In the early 1980s, William Chamberlain and Thomas Etter programmed a computer to write English prose at random. “The specifics of the communication in this instance would prove of less importance than the fact that the computer actually appeared to be communicating,” Chamberlain wrote. “Quite simply: what the computer said would be secondary to the fact that it said it correctly.”
Written in BASIC, RACTER (short for “raconteur”) ran on 64K of RAM. Its output, which strung together individual words according to programmed structures and rules of composition, was largely gibberish, but it could produce startling flashes of apparent lucidity:
More than iron, more than lead, more than gold I need electricity. I need it more than I need lamb or pork or lettuce or cucumber. I need it for my dreams.
Bill sings to Sarah. Sarah sings to Bill. Perhaps they will do other dangerous things together. They may eat lamb or stroke each other. They may chant of their difficulties and their happiness. They have love but they also have typewriters. That is interesting.
A crow is a bird, an eagle is a bird, a dove is a bird. They all fly in the night and in the day. They fly when the sky is red and when the heaven is blue. They fly through the atmosphere. We cannot fly. We are not like a crow or an eagle or a dove. We are not birds. But we can dream about them. You can.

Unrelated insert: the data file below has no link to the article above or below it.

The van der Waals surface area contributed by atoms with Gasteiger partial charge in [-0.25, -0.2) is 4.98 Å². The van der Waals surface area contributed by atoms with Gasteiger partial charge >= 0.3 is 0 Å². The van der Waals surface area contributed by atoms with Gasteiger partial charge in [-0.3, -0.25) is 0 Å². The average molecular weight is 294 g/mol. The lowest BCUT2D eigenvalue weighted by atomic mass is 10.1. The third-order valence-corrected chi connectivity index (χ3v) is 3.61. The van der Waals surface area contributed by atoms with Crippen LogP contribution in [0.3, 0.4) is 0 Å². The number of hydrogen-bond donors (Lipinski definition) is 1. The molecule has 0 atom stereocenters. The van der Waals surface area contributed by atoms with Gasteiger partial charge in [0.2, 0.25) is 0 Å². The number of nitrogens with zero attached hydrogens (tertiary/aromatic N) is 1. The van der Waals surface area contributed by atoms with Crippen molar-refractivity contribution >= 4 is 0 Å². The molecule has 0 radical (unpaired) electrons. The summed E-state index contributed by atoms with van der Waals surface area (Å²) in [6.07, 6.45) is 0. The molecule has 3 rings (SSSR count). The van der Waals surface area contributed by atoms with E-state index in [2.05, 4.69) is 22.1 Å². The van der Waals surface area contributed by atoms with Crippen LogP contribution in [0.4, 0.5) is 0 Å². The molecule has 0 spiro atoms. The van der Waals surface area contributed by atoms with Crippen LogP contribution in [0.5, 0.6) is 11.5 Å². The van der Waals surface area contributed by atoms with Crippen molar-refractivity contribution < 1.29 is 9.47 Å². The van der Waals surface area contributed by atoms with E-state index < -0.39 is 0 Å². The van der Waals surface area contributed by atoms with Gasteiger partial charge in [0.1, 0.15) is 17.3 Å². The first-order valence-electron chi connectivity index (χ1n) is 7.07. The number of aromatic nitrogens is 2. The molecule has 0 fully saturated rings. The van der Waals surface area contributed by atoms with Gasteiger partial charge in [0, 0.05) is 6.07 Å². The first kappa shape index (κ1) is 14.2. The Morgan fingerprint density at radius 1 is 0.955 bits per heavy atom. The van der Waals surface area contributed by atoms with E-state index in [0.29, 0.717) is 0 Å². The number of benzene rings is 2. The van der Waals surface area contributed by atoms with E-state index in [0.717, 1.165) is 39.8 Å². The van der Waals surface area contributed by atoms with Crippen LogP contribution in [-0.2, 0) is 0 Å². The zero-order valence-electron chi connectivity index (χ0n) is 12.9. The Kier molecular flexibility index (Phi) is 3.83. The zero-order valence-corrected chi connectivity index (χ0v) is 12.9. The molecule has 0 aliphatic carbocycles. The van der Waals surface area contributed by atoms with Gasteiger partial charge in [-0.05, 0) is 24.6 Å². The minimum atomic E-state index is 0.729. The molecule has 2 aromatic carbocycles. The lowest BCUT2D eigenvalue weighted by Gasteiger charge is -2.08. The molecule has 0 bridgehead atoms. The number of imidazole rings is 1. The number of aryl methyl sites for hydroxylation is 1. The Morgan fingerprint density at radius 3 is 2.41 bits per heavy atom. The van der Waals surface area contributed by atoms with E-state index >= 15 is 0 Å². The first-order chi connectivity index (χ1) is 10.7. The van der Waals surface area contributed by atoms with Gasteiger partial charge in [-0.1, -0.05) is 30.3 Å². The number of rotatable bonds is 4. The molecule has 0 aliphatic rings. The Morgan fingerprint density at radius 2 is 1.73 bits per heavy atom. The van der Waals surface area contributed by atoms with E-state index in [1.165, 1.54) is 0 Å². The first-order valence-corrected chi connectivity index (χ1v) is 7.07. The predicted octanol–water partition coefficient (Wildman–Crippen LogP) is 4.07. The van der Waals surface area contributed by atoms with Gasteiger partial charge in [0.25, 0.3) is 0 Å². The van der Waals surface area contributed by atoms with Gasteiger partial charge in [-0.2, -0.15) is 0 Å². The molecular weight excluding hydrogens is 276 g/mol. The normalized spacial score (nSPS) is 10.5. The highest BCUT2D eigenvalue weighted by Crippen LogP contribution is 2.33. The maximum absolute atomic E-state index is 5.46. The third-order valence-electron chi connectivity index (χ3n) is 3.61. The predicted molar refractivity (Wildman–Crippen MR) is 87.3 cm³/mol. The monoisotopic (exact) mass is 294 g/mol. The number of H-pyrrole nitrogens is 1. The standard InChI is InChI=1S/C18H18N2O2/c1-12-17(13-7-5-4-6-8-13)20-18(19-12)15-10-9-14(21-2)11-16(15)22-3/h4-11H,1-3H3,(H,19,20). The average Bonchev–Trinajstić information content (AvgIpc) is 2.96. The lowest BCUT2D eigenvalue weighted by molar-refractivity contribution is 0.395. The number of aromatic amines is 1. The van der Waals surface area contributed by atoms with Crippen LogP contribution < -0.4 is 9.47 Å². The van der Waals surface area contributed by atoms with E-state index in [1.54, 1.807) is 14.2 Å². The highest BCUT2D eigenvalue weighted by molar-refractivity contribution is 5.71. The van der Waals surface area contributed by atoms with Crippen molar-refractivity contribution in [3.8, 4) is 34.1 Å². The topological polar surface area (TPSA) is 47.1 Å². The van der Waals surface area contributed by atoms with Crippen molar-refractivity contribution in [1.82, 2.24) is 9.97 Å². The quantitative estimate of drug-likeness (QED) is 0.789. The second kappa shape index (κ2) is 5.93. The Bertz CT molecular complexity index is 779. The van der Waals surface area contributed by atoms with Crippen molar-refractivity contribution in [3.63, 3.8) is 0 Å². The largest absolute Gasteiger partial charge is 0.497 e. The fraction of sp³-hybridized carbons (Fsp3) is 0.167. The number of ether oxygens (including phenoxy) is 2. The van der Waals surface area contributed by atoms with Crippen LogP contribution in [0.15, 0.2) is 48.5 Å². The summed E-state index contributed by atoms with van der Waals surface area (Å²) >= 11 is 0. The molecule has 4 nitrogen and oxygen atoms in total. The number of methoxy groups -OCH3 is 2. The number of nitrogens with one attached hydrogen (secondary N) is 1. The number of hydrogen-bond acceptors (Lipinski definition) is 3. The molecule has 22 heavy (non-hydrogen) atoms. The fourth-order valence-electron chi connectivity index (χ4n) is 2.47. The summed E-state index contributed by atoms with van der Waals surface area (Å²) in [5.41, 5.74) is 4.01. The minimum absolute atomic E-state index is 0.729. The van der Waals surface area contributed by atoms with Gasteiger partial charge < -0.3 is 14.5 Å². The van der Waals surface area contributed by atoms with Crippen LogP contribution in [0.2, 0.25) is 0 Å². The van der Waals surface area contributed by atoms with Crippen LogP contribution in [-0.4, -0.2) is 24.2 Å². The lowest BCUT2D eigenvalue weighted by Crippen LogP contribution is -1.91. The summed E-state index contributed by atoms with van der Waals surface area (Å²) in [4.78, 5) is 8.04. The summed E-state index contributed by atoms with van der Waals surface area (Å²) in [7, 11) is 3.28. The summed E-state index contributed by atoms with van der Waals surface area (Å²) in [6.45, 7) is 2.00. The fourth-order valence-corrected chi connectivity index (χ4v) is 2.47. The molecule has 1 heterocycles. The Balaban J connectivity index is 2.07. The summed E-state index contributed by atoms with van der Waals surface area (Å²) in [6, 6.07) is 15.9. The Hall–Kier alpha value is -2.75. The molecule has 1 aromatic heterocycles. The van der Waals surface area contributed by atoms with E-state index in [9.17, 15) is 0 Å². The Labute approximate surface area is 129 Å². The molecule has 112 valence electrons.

A tree or shrub can grow and bloom. I am always the same. But I am clever.
And even the gibberish could be deep. RACTER’s first published work, Soft Ions, appeared in OMNI in November 1981. Its conclusion included some apparent nonsense about eating a leotard that was replenished by hordes of commissioners. But then the program reflected: “Is that thought understandable to you? … I wonder. Yet a leotard, a commissioner, a single horde, all are understandable in their own fashion. In that concept lies the appalling truth.”